The addition of IGFBP-1 at a concentration of 50ng/ml to the incubation medium for 24 hr had no significant effect on cellular activity in either the normal osteoblastic cells or G292 osteosarcoma cells (data not shown). When the effects of chromeceptin (0.3 μM) on endogenous levels of IGFBP-1 were tested in the G292 cells after 24 hr incubation, however, there was a small, but significant increase (Figure 9).

Figure 9: IGFBP-I levels.

Discussion

The overall goal of this study was to further delineate the role of IGF-II in the regulation of human osteoblastic cell regulation and investigate possible differences between the effects of this growth factor on normal osteoblasts and osteosarcoma cells. After over four decades of extensive research focusing on the role of insulin-like growth factors utilizing multifaceted approaches in many different animal and human models, it appears as noted in a recent comprehensive review [1], that the effects of IGF-II on the adult and aged human skeleton are still not completely understood.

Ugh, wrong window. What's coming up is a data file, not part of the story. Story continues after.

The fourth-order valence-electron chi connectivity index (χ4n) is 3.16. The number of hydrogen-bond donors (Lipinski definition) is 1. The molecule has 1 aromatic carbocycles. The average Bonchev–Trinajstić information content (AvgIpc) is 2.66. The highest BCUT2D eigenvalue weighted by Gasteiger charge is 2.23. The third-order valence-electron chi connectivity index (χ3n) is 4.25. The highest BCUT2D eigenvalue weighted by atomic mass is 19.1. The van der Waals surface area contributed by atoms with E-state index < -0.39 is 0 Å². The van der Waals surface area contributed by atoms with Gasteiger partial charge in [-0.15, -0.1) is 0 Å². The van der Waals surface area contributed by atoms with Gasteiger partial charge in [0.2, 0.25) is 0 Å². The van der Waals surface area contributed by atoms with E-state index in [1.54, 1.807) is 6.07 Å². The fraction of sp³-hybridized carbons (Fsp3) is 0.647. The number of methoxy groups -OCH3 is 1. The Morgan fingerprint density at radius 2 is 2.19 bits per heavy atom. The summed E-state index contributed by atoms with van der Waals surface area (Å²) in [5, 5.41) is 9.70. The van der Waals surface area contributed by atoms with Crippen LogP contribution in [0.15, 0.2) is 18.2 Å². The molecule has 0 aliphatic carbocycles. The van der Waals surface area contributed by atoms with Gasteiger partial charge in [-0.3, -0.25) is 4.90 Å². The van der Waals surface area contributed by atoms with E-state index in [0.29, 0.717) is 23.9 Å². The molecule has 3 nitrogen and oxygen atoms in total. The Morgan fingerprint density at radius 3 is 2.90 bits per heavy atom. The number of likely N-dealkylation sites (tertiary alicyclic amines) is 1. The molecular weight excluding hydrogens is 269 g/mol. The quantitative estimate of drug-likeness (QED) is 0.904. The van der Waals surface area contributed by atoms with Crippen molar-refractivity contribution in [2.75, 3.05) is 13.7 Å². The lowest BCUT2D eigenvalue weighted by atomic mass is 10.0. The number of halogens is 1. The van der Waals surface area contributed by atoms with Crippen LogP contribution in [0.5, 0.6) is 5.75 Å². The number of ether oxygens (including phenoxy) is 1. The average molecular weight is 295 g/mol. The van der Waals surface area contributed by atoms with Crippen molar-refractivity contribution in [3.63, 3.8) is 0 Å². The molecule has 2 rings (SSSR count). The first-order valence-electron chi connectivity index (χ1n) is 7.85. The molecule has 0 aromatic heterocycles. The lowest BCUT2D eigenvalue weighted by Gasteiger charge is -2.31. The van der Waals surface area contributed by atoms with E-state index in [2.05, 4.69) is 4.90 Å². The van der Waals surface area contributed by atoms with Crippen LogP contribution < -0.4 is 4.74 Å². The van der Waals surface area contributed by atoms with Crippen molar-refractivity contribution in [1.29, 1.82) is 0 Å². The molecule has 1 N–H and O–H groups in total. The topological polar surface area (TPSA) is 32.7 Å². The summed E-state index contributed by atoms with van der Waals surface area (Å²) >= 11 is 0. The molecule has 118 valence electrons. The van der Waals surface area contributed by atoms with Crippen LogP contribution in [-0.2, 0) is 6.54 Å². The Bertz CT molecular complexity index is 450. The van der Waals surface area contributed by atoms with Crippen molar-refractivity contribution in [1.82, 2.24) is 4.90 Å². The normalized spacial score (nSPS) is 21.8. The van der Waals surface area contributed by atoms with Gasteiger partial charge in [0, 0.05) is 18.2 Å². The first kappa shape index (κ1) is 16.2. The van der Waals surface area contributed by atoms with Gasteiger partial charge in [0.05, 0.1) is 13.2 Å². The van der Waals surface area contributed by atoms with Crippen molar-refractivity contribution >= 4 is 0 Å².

A number of studies with different model systems have shown that IGF-I and IGF -II stimulate osteoblastic cell proliferation and differentiation. The results from these studies can seem somewhat contradictory if the species differences and state of the cellular populations used in the studies are not considered. For example, Mohan & Baylink [16] showed that IGF-II is the most abundant IGF in human bone whereas IGF-I is most prevalent in rats. Likewise, the IGFs and their binding proteins are synthesized in different amounts in rat and human osteoblasts Mohan et al. reported that one of the major effects of IGFs on osteoblasts is stimulation of cell proliferation [17] whereas McCarthy et al reported the effect of IGFs on collagen production [18]. Wergedal et al. observed that in normal human osteoblast-like cells both IGF-I and IGF-II have equal stimulatory effects on cell proliferation [3], whereas Verhaar et al. reported that IGF-I has more of a marked proliferative effect than IGF-II [4]. Langdahl et al. conducted a study of the effects of IGF-I and IGF-II on the proliferation and differentiation of human osteoblasts and interactions with growth hormone on human osteoblast-like cells from trabecular specimens (HOB) and human marrow stromal cells (HMS) [19]. Their results showed that stimulation with IGF-I increased [3H]-thymidine incorporation in HOB and in HMS, whereas stimulation with a range of concentrations of IGF-II (1-100 ng/ml) produced an increase in [3H]-thymidine incorporation in HOB but that the effects of exogenous IGF-II in HMS were more limited. Incubations with IGF-I and IGF-II did not alter osteocalcin production and there was no significant alteration in the production of collagen. IGF-I produced a reduction in the alkaline phosphatase production in HOB but there was no significant change in HMS. Alkaline phosphatase production was not altered by stimulation with IGF-II in HOB, but increased in HMS. These studies suggest that the effects of IGF-I and IGF-II can be dependent upon the state of differentiation of bone cells particularly with respect parameters such as alkaline phosphatase.